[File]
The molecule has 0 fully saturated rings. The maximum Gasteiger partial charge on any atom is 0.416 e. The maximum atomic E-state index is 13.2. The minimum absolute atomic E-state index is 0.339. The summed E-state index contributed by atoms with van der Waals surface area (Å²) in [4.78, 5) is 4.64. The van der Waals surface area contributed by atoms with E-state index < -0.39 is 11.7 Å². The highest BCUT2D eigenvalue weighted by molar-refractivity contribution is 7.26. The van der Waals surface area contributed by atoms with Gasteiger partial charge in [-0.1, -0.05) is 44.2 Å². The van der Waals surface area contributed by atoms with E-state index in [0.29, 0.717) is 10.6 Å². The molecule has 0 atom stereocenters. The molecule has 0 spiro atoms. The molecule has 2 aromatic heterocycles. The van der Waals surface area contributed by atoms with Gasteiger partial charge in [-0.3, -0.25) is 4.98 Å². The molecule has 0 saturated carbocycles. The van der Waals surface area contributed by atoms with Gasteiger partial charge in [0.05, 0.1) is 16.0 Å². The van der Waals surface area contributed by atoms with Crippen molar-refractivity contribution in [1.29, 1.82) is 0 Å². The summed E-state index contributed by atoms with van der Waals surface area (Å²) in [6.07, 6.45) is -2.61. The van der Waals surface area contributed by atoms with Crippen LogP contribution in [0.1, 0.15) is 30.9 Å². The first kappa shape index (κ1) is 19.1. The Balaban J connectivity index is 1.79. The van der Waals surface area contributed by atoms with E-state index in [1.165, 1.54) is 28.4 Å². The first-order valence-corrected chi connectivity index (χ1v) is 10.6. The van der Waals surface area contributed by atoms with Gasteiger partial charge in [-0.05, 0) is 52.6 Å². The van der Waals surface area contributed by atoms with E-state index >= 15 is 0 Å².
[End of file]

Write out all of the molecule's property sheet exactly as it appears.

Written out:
The molecule has 0 fully saturated rings. The maximum Gasteiger partial charge on any atom is 0.416 e. The maximum atomic E-state index is 13.2. The minimum absolute atomic E-state index is 0.339. The summed E-state index contributed by atoms with van der Waals surface area (Å²) in [4.78, 5) is 4.64. The van der Waals surface area contributed by atoms with E-state index < -0.39 is 11.7 Å². The highest BCUT2D eigenvalue weighted by molar-refractivity contribution is 7.26. The van der Waals surface area contributed by atoms with Gasteiger partial charge in [-0.1, -0.05) is 44.2 Å². The van der Waals surface area contributed by atoms with E-state index in [0.29, 0.717) is 10.6 Å². The molecule has 0 atom stereocenters. The molecule has 0 spiro atoms. The molecule has 2 aromatic heterocycles. The van der Waals surface area contributed by atoms with Gasteiger partial charge in [-0.3, -0.25) is 4.98 Å². The molecule has 0 saturated carbocycles. The van der Waals surface area contributed by atoms with Gasteiger partial charge in [0.05, 0.1) is 16.0 Å². The van der Waals surface area contributed by atoms with Crippen molar-refractivity contribution in [1.29, 1.82) is 0 Å². The summed E-state index contributed by atoms with van der Waals surface area (Å²) in [6.07, 6.45) is -2.61. The van der Waals surface area contributed by atoms with Crippen LogP contribution in [0.1, 0.15) is 30.9 Å². The first kappa shape index (κ1) is 19.1. The Balaban J connectivity index is 1.79. The van der Waals surface area contributed by atoms with E-state index in [1.165, 1.54) is 28.4 Å². The first-order valence-corrected chi connectivity index (χ1v) is 10.6. The van der Waals surface area contributed by atoms with Gasteiger partial charge in [-0.05, 0) is 52.6 Å². The van der Waals surface area contributed by atoms with E-state index >= 15 is 0 Å².